INA HAGNININGTYAS KRISNAMURTHI (Indonesia), associating herself with ASEAN, said the impacts of the global financial crisis still cast a shadow over many countries, with the pace of recovery uneven around the world. While 2.6 per cent growth in Africa was expected this year, more rapid growth was needed to achieve the Sustainable Development Goals. There must be enhanced international cooperation to mobilize development financing for Africa, as well as initiatives to generate inclusive and sustained growth. Collaboration between the United Nations and Africa vis‑à‑vis sustainable development must also be enhanced. Noting that Indonesia had always been a true partner for African countries, she said it would host the Indonesia‑Africa Forum in 2018 to explore economic opportunities, strengthen technical cooperation and enhance the existing partnership between both sides.
ANTÓNIO GUMENDE (Mozambique), associating himself with the African Group, said that while the modest increase in ODA to Africa ‑ from $54.3 billion in 2014 to $56.6 billion in 2015 — was encouraging, the continued decline in foreign direct investment was of concern, considering its important role in infrastructure development. Agriculture continued to be a source of survival in Africa, particularly in rural areas where the majority of Africans lived. In that context, the need to modernize agriculture would be crucial to efforts to eradicate poverty. His country remained committed to encouraging the participation of all stakeholders in recognition of the essential role of community empowerment in improving the welfare of the most vulnerable, as well as in the protection of the environment. Agriculture development, food security and nutrition goals demanded investment capacity to create national resilience as well as holistic multisector coordination. Providing quality health care was another important undertaking in Mozambique, including child immunizations and treatment for HIV/AIDS and malaria.
FERIDUN H. SINIRLIOĞLU (Turkey) said his country’s Africa Partnership Policy fully embraced the principle of “African solutions to African issues”. Those countries and Governments had the best knowledge to address their own challenges, he said, outlining Turkey’s support in such areas as infrastructure development, humanitarian assistance and the maintenance of security and stability. Since 2005, Turkey had multiplied its ODA to sub‑Saharan Africa by more than 100 times, and it was engaged in several projects relating to macroeconomic management, health, urbanization, agriculture and education. It also collaborated with small‑ and medium‑sized enterprises to carry out sustainable development projects related to industrialization and job creation, and organized training programmes around the continent and in Turkey.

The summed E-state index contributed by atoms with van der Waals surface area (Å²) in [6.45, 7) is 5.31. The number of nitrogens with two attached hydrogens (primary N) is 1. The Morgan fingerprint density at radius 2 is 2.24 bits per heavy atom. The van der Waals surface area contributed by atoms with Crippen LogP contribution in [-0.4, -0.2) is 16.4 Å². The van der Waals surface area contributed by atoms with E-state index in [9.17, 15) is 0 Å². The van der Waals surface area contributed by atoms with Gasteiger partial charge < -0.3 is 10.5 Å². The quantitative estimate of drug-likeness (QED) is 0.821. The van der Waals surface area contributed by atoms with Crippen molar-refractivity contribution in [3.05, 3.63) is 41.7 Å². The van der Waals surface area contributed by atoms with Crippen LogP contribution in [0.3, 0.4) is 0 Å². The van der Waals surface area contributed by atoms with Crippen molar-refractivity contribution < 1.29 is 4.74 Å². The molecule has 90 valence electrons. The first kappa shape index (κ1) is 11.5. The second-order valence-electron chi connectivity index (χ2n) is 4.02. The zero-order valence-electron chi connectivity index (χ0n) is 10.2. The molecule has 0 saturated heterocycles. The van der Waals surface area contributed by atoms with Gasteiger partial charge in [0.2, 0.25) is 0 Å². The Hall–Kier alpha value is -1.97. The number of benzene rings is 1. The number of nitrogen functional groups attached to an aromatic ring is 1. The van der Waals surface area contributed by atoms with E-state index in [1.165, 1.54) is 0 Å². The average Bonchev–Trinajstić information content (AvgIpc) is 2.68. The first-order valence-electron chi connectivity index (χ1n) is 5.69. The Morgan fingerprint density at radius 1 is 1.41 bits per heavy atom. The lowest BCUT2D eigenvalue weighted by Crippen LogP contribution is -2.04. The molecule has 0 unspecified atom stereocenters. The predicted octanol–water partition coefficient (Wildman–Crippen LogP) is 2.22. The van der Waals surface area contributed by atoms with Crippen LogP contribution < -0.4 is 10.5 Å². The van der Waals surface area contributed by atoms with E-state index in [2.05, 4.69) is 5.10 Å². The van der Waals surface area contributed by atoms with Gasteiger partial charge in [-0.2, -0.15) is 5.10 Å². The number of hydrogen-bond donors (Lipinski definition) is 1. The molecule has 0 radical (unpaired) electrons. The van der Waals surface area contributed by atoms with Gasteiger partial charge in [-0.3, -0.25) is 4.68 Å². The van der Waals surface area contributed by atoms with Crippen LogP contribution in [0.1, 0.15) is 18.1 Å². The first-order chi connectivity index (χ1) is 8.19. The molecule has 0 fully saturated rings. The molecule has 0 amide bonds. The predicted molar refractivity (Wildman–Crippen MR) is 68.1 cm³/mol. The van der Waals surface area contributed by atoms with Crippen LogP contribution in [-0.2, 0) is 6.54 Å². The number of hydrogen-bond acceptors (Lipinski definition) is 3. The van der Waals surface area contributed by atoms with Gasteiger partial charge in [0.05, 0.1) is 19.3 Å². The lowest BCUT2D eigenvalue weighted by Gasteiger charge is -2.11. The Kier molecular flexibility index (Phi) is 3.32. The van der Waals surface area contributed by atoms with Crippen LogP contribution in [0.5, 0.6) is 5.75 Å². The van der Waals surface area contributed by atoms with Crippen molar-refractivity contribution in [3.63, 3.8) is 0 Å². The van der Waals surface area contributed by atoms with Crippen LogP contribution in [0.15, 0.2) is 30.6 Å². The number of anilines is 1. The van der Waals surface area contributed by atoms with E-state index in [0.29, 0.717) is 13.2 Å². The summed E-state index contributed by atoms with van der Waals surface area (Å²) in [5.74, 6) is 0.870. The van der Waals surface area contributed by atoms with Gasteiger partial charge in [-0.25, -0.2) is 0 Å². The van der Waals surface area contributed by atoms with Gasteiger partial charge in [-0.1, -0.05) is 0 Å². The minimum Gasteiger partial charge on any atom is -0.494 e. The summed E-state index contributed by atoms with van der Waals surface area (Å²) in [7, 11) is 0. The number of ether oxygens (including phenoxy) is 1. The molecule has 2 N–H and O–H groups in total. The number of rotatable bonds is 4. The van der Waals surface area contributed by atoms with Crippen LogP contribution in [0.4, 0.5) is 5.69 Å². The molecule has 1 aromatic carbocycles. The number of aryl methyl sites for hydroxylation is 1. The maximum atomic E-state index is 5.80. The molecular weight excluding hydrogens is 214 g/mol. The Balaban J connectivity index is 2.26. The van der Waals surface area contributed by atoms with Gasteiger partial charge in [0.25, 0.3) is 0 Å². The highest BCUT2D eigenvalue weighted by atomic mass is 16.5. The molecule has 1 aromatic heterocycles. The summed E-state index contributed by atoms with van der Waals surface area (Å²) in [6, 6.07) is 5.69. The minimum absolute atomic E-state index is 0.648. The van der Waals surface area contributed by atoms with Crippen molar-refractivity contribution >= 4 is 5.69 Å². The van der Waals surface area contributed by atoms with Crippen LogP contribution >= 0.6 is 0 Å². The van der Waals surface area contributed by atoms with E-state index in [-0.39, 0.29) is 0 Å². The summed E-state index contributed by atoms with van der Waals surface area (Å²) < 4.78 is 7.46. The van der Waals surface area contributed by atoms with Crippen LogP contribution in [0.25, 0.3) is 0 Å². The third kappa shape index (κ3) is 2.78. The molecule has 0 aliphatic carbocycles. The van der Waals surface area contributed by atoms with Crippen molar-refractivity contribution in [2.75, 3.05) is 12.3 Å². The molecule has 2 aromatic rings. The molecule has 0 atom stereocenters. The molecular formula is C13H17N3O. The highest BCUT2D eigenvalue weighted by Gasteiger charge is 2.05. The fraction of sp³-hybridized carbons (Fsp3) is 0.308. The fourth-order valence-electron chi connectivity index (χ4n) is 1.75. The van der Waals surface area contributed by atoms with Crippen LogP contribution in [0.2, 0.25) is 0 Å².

HAU DO SUAN (Myanmar) associating himself with ASEAN, called NEPAD a collective vision and strategic framework for African countries. His Government was encouraged by the impressive progress of the Programme for Infrastructure Development in Africa, which targeted 16 cross‑border projects. Asia and Africa were continents of opportunities and challenges, he underscored. Given the similarity of the two continent’s development paths, Myanmar recognized the tremendous potential for future collaboration in many areas through South‑South cooperation and the New Asian‑African Strategic Partnership. Myanmar was a leading country when it came to building friendship and solidarity among Asian and African countries, and in that regard, Myanmar would continue to stand firmly in support of NEPAD’s objectives of political stability, economic growth and sustainable development.
SABRI BOUKADOUM (Algeria), associating himself with the African Group, said the international community should support Africa in creating sustainable growth based on domestic production, effective tax collection and strengthened capacity‑building. The continent also required improved market access, particularly among developed countries, he said, calling on those nations to show more openness in supporting Africa’s development efforts and its inclusion in the international system. Economic stabilization measures, as proposed by some voices in rich countries, might impede Africa’s contribution to the world economy. He said progress in combating poverty in Africa was hampered by several factors, including a multitude of crises, the effects of natural disasters, climate change and volatile commodity prices. However, the continent’s resilience could and must be strengthened, he said, calling on Africa’s partners to support Agenda 2063 and continental programmes embedded in NEPAD. He went on to outline initiatives including the Trans‑Sahara Highway project and the installation of 4,500 kilometres of terrestrial optic fibre, both linking Algeria and Nigeria.